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A Mighty Heart

A Mighty Heart

Rated R, 108 min. Directed by Michael Winterbottom. Starring Angelina Jolie, Dan Futterman, Archie Panjabi, Irrfan Khan, Will Patton, Denis O’Hare, Adnan Siddiqui, Gary Wilmes.

REVIEWED By Marrit Ingman, Fri., June 22, 2007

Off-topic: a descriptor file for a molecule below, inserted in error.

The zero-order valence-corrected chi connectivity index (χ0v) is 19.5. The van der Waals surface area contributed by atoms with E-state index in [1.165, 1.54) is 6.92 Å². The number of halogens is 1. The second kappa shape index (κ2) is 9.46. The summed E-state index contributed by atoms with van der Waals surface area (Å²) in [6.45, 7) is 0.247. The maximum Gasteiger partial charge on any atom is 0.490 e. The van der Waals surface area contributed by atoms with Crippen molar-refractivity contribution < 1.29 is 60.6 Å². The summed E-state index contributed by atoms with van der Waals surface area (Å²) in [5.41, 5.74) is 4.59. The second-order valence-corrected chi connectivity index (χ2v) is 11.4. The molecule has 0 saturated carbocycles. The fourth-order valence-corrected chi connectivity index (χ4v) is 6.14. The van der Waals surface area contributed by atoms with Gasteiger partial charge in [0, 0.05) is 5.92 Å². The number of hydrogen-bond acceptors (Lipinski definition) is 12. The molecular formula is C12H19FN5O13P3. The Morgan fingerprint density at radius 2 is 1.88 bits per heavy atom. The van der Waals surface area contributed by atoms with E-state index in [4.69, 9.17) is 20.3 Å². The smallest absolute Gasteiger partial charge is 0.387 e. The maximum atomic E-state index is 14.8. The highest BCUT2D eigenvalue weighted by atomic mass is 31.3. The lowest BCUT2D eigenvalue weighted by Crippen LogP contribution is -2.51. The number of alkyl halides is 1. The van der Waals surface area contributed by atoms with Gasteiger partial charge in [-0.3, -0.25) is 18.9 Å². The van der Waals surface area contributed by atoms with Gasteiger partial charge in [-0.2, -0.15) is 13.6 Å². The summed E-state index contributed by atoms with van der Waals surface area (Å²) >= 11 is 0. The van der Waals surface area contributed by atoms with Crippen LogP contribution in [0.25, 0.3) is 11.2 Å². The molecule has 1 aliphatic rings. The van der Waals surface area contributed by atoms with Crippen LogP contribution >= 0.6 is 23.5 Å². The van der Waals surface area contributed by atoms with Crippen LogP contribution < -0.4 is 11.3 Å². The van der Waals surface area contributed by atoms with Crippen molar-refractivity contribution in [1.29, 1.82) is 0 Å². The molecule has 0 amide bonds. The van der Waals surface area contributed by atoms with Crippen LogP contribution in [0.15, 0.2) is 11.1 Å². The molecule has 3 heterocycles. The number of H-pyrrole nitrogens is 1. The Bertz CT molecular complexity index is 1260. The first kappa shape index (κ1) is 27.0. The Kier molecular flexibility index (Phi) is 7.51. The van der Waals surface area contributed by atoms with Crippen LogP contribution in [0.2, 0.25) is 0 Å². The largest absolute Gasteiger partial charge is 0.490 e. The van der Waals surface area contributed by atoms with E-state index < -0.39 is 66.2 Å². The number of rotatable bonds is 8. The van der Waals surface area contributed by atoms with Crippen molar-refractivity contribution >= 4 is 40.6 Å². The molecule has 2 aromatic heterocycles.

Audiences expecting a teary but affirming melodrama based on the true events of The Wall Street Journal correspondent Danny Pearl’s kidnapping and murder in Pakistan should be advised that helmer Winterbottom (The Road to Guantánamo) doesn’t roll like that: We see Pearl’s pregnant wife, Mariane (Jolie), not as a suffering saint but a journalist hungry for answers to Danny’s disappearance. Likewise, Winterbottom’s visuals are characteristically street-level; instead of panoramic vistas, he trolls the avenues of Karachi with jittery hand-held cinematography, each frame teeming with chaos – three-wheeled lorries and livestock, renegade cabbies, prayer calls over a loudspeaker, and billboards for Nokia and Pepsi. Eager to interview Sheikh Gilani (Ikram Bhatti), Danny (Futterman) steps into a car and simply vanishes, leaving behind a cooling trail of e-mails and a wife five months pregnant. Joining the hunt are a local cop (Khan), a no-nonsense federal agent (Jillian Armenante, making the most of it), and an ambassador (Patton) so tenderly disposed toward Mariane that he reads What to Expect When You’re Expecting and advises her on avoiding bladder infections and preterm labor. (This low-key but nuanced scene is typical of the movie’s subdued emotional pitch, and it’s not the only moment that’s offhandedly funny.) In its second act, A Mighty Heart takes the shape of a procedural thriller, beating down doors and seizing computers. A sudden curveball in the narrative drew gasps from our audience – good ones. As Mariane and the investigators realize that a new era of terrorism is dawning – one in which journalists are high-value targets rather than impartial citizens of the world – the first act’s gauzy vibe of clever expatriate dinner parties dissipates and is replaced by steady aloofness and dread. As with Winterbottom’s semipornographic 9 Songs the relationship is revealed through stylish flashbacks. The elliptical narrative also recalls Fernando Meirelles’ somewhat similarly themed The Constant Gardener, a film ultimately more heartfelt and accessible to mainstream audiences because its maker is unafraid of grief and explores it more deeply. That said, Jolie is fine in the role once Winterbottom establishes that Mariane’s mother is Cuban, thereby explaining Jolie’s kinky hairdo and heavy bronzer. (The French accent she seems to command from her actual mother.) She looks great in a series of cotton wraps, unbloated except for her bump, and she handles a challenging scene late in the film with aplomb.
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